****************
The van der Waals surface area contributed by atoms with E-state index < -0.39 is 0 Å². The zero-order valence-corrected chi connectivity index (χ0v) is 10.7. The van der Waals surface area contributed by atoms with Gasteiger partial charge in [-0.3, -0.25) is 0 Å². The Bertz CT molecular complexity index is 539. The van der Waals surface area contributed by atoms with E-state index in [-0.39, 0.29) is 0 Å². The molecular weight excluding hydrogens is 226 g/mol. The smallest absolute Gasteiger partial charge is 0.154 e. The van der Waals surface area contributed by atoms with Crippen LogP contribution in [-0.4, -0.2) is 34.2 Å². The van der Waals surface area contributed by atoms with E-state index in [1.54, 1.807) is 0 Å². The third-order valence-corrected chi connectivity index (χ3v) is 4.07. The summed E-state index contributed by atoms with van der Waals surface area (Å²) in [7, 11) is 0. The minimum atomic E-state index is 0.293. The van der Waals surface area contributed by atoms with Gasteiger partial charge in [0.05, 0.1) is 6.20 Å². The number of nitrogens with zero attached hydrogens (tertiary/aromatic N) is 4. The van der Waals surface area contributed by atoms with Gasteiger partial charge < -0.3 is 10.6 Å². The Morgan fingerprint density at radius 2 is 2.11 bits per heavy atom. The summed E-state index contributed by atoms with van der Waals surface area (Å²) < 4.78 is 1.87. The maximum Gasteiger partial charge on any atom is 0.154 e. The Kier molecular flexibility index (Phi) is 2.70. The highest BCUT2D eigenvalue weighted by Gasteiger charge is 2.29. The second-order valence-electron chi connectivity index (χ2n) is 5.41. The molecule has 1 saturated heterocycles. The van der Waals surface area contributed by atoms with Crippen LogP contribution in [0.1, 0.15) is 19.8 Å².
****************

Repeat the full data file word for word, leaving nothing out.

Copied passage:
The van der Waals surface area contributed by atoms with E-state index < -0.39 is 0 Å². The zero-order valence-corrected chi connectivity index (χ0v) is 10.7. The van der Waals surface area contributed by atoms with Gasteiger partial charge in [-0.3, -0.25) is 0 Å². The Bertz CT molecular complexity index is 539. The van der Waals surface area contributed by atoms with E-state index in [-0.39, 0.29) is 0 Å². The molecular weight excluding hydrogens is 226 g/mol. The smallest absolute Gasteiger partial charge is 0.154 e. The van der Waals surface area contributed by atoms with Crippen LogP contribution in [-0.4, -0.2) is 34.2 Å². The van der Waals surface area contributed by atoms with E-state index in [1.54, 1.807) is 0 Å². The third-order valence-corrected chi connectivity index (χ3v) is 4.07. The summed E-state index contributed by atoms with van der Waals surface area (Å²) in [7, 11) is 0. The minimum atomic E-state index is 0.293. The van der Waals surface area contributed by atoms with Gasteiger partial charge in [0.05, 0.1) is 6.20 Å². The number of nitrogens with zero attached hydrogens (tertiary/aromatic N) is 4. The van der Waals surface area contributed by atoms with Gasteiger partial charge < -0.3 is 10.6 Å². The Morgan fingerprint density at radius 2 is 2.11 bits per heavy atom. The summed E-state index contributed by atoms with van der Waals surface area (Å²) < 4.78 is 1.87. The maximum Gasteiger partial charge on any atom is 0.154 e. The Kier molecular flexibility index (Phi) is 2.70. The highest BCUT2D eigenvalue weighted by Gasteiger charge is 2.29. The second-order valence-electron chi connectivity index (χ2n) is 5.41. The molecule has 1 saturated heterocycles. The van der Waals surface area contributed by atoms with Crippen LogP contribution in [0.1, 0.15) is 19.8 Å².